Now it’s up to the people within a responsible IT department to figure out, according to IT Service Management principles, the way e-mail will be set up, delivered, and operated; which technology from which vendor is to be used, and by how many end users; how to deal with spam; how and when to perform backup; is it a business critical service that requires some form of redundancy and so on… It’s Service Management which ensures services really do facilitate the outcomes required and expected by a customer. What the customer receives is e-mail service delivered right to the end-users without any technology background, risks and its associated costs exposed.

ITIL IT Service Management

ITIL is the most widely adopted best practice for IT Service Management worldwide. ITIL® IT Service Management gives you a clear overview of the service lifecycle within five key components (or stages): Service Strategy, Service Design, Service Transition, Service Operation and Continual Service Improvement. The framework itself covers deployment of new services as well as improvement on existing ones. Check out this article for all ITIL Processes and Functions within the service lifecycle.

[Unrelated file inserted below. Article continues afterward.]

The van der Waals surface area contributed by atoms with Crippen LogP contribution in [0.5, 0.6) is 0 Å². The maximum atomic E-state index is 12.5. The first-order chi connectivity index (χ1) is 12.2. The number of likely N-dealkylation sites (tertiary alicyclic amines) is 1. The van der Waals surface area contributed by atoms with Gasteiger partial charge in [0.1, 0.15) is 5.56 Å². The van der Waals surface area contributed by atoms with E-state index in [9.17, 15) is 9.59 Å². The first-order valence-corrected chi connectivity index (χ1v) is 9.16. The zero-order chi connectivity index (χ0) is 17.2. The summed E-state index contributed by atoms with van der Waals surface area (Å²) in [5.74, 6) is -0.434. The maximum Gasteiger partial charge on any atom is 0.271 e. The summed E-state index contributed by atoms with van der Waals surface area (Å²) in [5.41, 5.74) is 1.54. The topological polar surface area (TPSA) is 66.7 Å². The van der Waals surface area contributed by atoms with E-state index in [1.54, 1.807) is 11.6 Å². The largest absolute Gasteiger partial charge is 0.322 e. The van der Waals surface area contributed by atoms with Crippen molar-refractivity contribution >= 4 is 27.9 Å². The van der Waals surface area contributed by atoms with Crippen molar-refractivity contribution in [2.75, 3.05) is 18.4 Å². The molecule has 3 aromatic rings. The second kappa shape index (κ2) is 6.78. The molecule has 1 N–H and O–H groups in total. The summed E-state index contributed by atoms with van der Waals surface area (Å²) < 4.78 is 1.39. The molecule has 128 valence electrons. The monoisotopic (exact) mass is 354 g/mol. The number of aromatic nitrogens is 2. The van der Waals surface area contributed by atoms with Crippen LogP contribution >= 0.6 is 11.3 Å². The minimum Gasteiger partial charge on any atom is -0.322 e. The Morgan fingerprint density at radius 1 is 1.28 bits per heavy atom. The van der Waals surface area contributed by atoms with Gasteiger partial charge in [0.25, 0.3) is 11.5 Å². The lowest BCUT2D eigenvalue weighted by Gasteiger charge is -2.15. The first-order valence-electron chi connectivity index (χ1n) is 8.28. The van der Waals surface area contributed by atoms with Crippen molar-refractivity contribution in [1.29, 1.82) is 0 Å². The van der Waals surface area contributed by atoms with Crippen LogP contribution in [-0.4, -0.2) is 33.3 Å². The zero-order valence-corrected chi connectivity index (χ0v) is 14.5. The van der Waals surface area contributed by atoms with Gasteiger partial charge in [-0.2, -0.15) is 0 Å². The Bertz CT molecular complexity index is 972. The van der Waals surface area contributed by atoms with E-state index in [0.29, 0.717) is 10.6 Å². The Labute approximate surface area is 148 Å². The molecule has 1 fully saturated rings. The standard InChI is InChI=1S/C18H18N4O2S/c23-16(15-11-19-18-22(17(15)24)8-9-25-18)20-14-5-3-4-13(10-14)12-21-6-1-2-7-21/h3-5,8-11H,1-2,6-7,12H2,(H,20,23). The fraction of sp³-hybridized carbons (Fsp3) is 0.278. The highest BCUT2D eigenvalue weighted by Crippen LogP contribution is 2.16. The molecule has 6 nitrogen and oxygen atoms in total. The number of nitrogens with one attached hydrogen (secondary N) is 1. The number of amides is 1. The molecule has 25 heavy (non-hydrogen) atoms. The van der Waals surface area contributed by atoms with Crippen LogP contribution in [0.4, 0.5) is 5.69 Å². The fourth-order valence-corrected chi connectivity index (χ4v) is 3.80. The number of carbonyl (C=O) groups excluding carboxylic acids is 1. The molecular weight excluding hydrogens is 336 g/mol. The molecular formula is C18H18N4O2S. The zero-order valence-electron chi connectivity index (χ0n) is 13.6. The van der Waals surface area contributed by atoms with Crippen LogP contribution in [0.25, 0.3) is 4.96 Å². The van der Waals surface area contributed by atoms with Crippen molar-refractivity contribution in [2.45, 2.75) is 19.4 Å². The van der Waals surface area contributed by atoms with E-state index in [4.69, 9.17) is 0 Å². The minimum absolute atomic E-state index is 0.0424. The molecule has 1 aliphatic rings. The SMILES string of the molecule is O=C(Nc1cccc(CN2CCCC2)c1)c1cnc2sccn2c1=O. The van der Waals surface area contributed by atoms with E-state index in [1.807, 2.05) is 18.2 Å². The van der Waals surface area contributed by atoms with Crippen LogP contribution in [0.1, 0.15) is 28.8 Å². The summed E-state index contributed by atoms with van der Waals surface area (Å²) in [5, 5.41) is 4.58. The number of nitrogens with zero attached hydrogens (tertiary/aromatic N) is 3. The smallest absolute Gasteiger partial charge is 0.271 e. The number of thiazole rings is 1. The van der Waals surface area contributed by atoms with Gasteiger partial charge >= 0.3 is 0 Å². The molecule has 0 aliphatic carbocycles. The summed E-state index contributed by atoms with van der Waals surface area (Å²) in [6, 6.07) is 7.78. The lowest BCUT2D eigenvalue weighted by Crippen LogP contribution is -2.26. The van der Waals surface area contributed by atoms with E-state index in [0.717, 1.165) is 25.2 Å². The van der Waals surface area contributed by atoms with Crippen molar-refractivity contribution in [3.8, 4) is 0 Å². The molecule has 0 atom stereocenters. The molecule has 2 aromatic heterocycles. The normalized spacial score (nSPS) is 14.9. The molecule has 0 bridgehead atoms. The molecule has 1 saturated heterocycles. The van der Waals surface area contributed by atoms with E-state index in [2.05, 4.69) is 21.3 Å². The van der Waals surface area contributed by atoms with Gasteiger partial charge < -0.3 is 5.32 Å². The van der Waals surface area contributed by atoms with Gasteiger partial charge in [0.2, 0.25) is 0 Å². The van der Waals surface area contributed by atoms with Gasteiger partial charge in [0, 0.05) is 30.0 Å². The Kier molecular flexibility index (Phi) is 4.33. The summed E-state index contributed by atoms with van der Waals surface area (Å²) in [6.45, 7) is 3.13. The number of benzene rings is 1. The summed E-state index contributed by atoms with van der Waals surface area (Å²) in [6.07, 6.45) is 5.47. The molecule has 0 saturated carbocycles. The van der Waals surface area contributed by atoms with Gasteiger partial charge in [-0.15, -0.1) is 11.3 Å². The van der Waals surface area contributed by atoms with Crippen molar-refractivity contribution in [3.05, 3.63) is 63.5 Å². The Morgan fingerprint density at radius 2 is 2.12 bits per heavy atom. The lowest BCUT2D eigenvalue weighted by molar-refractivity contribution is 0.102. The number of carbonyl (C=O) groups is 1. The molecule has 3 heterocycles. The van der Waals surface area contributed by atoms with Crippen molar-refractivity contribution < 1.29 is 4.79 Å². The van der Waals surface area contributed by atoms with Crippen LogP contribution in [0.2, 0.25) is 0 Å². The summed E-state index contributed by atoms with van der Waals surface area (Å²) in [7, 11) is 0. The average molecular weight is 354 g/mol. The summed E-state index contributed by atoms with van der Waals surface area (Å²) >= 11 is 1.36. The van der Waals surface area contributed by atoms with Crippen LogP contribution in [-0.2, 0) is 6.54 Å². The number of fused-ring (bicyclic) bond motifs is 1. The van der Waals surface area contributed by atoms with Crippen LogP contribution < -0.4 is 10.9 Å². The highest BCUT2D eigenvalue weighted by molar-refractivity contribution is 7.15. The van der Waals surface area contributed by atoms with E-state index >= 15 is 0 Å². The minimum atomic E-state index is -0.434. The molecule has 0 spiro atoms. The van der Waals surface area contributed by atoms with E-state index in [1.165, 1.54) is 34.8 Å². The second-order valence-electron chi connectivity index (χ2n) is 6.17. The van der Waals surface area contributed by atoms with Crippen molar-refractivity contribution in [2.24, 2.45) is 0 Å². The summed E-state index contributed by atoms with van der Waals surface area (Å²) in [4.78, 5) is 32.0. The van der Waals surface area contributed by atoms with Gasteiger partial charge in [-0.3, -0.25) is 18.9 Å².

So within our simple e-mail example, we’d start by creating our Service Strategy and answering key questions: What are our capabilities and options for delivery of service? (Shall we do it in-house or use an existing service on the market – such as Gmail?) How does this service fit into business services (business dependencies)? What will demand on the service be (e.g. how many users)? How will we manage our budget and accounting?